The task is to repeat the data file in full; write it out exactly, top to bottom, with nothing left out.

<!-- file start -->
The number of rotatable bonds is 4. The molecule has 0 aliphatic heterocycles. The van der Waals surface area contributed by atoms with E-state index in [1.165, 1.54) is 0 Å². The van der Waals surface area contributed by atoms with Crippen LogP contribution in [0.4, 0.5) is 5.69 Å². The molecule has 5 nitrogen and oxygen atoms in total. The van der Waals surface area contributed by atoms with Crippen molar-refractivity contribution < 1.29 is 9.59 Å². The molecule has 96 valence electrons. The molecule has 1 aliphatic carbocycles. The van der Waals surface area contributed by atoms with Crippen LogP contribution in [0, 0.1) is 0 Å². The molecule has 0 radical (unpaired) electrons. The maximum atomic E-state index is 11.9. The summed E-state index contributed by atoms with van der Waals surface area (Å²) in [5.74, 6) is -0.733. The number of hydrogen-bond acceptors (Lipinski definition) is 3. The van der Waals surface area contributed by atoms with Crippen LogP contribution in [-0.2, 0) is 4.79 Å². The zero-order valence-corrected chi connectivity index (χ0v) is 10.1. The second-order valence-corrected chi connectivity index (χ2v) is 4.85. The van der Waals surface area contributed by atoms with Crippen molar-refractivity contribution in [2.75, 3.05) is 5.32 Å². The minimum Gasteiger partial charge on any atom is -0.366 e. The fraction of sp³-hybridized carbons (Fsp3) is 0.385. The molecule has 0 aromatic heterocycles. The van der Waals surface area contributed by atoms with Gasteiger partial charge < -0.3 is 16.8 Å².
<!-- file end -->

The number of rotatable bonds is 4. The molecule has 0 aliphatic heterocycles. The van der Waals surface area contributed by atoms with E-state index in [1.165, 1.54) is 0 Å². The van der Waals surface area contributed by atoms with Crippen LogP contribution in [0.4, 0.5) is 5.69 Å². The molecule has 5 nitrogen and oxygen atoms in total. The van der Waals surface area contributed by atoms with Crippen molar-refractivity contribution < 1.29 is 9.59 Å². The molecule has 96 valence electrons. The molecule has 1 aliphatic carbocycles. The van der Waals surface area contributed by atoms with Crippen LogP contribution in [0, 0.1) is 0 Å². The molecule has 0 radical (unpaired) electrons. The maximum atomic E-state index is 11.9. The summed E-state index contributed by atoms with van der Waals surface area (Å²) in [5.74, 6) is -0.733. The number of hydrogen-bond acceptors (Lipinski definition) is 3. The van der Waals surface area contributed by atoms with Crippen LogP contribution in [-0.2, 0) is 4.79 Å². The zero-order valence-corrected chi connectivity index (χ0v) is 10.1. The second-order valence-corrected chi connectivity index (χ2v) is 4.85. The van der Waals surface area contributed by atoms with Crippen molar-refractivity contribution in [2.75, 3.05) is 5.32 Å². The minimum Gasteiger partial charge on any atom is -0.366 e. The fraction of sp³-hybridized carbons (Fsp3) is 0.385. The molecule has 0 aromatic heterocycles. The van der Waals surface area contributed by atoms with Gasteiger partial charge < -0.3 is 16.8 Å².